Transport Company Leaves Monkeys to Bake on the Tarmac

Published by Amanda Hays.
4 min read

Shady monkey-transport company JKL Secure Freight just can’t keep on the right side of the law and recently drew, yet again, the attention of federal inspectors, who cited it with two counts of violating the federal Animal Welfare Act (AWA).

The company, which has been caught numerous times committing various violations, was cited by the U.S. Department of Agriculture (USDA) after 336 long-tailed macaques—just off a 9,000-mile journey—were forced to sit for as long as 95 minutes in the boiling Georgia heat, confined to wooden crates on the tarmac of Hartsfield-Jackson Atlanta International Airport.

monkey smuggled in wooden crate

The USDA inspection report obtained by PETA said it was so hot that day that airport employees couldn’t make it through a shift safely without taking breaks to cool off. Yet the monkeys, who had endured a flight from the island nation of Mauritius, east of Africa, while being forced to sit in their own urine and feces, were given no respite from the unrelenting heat.

According to the inspection report, after the crates of terrified and likely heat-exhausted monkeys had been left for over an hour in the baking-hot sun, JKL employees treated them like sacks of flour—dragging them across the ground, tilting them into a trailer, and dropping them inside. We’ve asked the Atlanta Police Department to investigate.

This recklessness undoubtedly caused even more fear, panic, and harm and increased the likelihood of exposing humans to deadly pathogens the monkeys might have been carrying.

This was the first shipment of monkeys to arrive at the airport in years, and staff were apparently unprepared to handle a mass importation of these sensitive individuals—otherwise, they might have insisted that JKL do its job properly.

JKL’s Extensive Rap Sheet

JKL has now racked up five violations of the AWA, including the two in Atlanta, since 2018. The feds have also slapped the company with citations—the first two in response to complaints from PETA—for the following violations:

  • Trucking 167 monkeys across the U.S. without proper veterinary exams in April 2023, which could have endangered the public.
  • Ignoring, on 14 separate occasions, the AWA regulation that requires a veterinarian to examine all animals transported between laboratories and/or breeding facilities within 10 days. JKL was cited for this in June 2022.
  • Ignoring, with deadly consequences, a federal regulation requiring that nonhuman primates be observed at least once every four hours while in transit. In October 2018, the USDA cited JKL after a monkey who had not been observed for 10.5 hours was found unresponsive in a shipping crate. The animal died after not responding to treatment.

JKL’s Gallery of Rogue Cohorts

JKL trucks monkeys to and from some notorious organizations, including the following, so they can be used and killed in experiments:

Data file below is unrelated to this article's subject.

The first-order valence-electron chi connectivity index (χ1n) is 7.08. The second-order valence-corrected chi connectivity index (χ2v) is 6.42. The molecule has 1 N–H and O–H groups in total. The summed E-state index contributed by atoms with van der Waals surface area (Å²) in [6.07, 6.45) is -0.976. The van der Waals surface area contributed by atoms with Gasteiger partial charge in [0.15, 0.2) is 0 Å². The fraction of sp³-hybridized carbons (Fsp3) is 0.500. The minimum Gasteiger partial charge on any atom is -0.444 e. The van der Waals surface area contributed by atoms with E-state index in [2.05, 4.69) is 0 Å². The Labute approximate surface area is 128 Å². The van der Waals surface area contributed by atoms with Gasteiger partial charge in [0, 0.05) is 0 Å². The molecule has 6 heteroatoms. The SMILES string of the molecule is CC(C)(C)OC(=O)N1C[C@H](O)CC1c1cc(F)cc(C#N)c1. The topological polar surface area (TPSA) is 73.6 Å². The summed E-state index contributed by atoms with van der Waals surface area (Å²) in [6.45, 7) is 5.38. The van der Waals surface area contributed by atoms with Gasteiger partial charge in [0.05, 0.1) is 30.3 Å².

• Charles River Laboratories, the world’s largest breeder of animals for use in experiments, which supplies one of every two animals used in experimentation (As one of the largest importers of monkeys into the U.S., this company is partially responsible for emptying the world’s forests of long-tailed macaques.)
  • The Washington National Primate Research Center (WaNPRC), the failing, disease-ridden facility at the University of Washington that has tormented thousands of monkeys in painful experiments that have failed to improve human health in more than 60 years
  • Tulane National Primate Research Center, the site of a Biosafety Level 3 laboratory where nasty diseases that can cause “serious or potentially lethal disease” are studied (Dozens and dozens of monkeys have escaped from this location.)
  • Orient BioResource Center, whose former vice president Gary Tucker was convicted of lying to U.S. Fish & Wildlife Service federal agents during their investigation into the potential illegal trafficking of monkeys
  • Envigo, the company that has sponged more than $89 million from taxpayers since 2008 through contracts with the National Institutes of Health and which supplies monkeys to laboratories around the U.S., including the WaNPRC (It also used to operate a massive beagle-breeding facility in Cumberland, Virginia, before PETA began uncovering the horrors there.)
  • Covance, a scalpel-for-hire that imprisons thousands of monkeys in its laboratories and subjects them to tests for everything from drugs to industrial chemicals for its clients

What You Can Do

The monkey-experimentation industry has pushed both long- and pig-tailed macaques to the brink of extinction. Please TAKE ACTION today and tell the Centers for Disease Control and Prevention that you will not sit idly by while endangered primates are ripped from their homes and dumped into laboratory cages:

Help Stop Monkey Importation Now!

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 Ingrid E. Newkirk

“Almost all of us grew up eating meat, wearing leather, and going to circuses and zoos. We never considered the impact of these actions on the animals involved. For whatever reason, you are now asking the question: Why should animals have rights?” READ MORE

— Ingrid E. Newkirk, PETA President and co-author of Animalkind

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Monkeys don’t belong in laboratory cages.

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